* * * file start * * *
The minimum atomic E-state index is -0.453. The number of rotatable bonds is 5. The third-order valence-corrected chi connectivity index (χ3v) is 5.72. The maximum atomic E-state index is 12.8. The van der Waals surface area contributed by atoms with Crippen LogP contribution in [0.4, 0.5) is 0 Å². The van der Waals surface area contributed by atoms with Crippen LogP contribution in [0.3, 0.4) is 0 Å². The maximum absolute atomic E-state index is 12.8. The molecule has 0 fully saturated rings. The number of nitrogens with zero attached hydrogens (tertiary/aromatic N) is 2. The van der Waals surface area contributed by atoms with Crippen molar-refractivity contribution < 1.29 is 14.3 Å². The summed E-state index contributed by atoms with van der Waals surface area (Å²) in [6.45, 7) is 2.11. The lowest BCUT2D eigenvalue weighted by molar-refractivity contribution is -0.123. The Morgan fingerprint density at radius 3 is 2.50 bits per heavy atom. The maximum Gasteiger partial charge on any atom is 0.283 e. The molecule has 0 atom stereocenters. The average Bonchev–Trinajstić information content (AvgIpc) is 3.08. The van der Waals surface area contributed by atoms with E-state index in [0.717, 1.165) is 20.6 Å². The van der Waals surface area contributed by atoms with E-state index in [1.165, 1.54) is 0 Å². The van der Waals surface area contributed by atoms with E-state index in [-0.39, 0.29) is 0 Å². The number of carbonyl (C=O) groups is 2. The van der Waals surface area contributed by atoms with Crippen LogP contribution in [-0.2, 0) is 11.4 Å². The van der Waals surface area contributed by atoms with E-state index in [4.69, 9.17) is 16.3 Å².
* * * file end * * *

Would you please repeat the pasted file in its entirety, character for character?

The minimum atomic E-state index is -0.453. The number of rotatable bonds is 5. The third-order valence-corrected chi connectivity index (χ3v) is 5.72. The maximum atomic E-state index is 12.8. The van der Waals surface area contributed by atoms with Crippen LogP contribution in [0.4, 0.5) is 0 Å². The van der Waals surface area contributed by atoms with Crippen LogP contribution in [0.3, 0.4) is 0 Å². The maximum absolute atomic E-state index is 12.8. The molecule has 0 fully saturated rings. The number of nitrogens with zero attached hydrogens (tertiary/aromatic N) is 2. The van der Waals surface area contributed by atoms with Crippen molar-refractivity contribution < 1.29 is 14.3 Å². The summed E-state index contributed by atoms with van der Waals surface area (Å²) in [6.45, 7) is 2.11. The lowest BCUT2D eigenvalue weighted by molar-refractivity contribution is -0.123. The Morgan fingerprint density at radius 3 is 2.50 bits per heavy atom. The maximum Gasteiger partial charge on any atom is 0.283 e. The molecule has 0 atom stereocenters. The average Bonchev–Trinajstić information content (AvgIpc) is 3.08. The van der Waals surface area contributed by atoms with E-state index in [0.717, 1.165) is 20.6 Å². The van der Waals surface area contributed by atoms with E-state index in [1.165, 1.54) is 0 Å². The van der Waals surface area contributed by atoms with E-state index in [-0.39, 0.29) is 0 Å². The number of carbonyl (C=O) groups is 2. The van der Waals surface area contributed by atoms with Crippen LogP contribution in [-0.2, 0) is 11.4 Å². The van der Waals surface area contributed by atoms with E-state index in [4.69, 9.17) is 16.3 Å².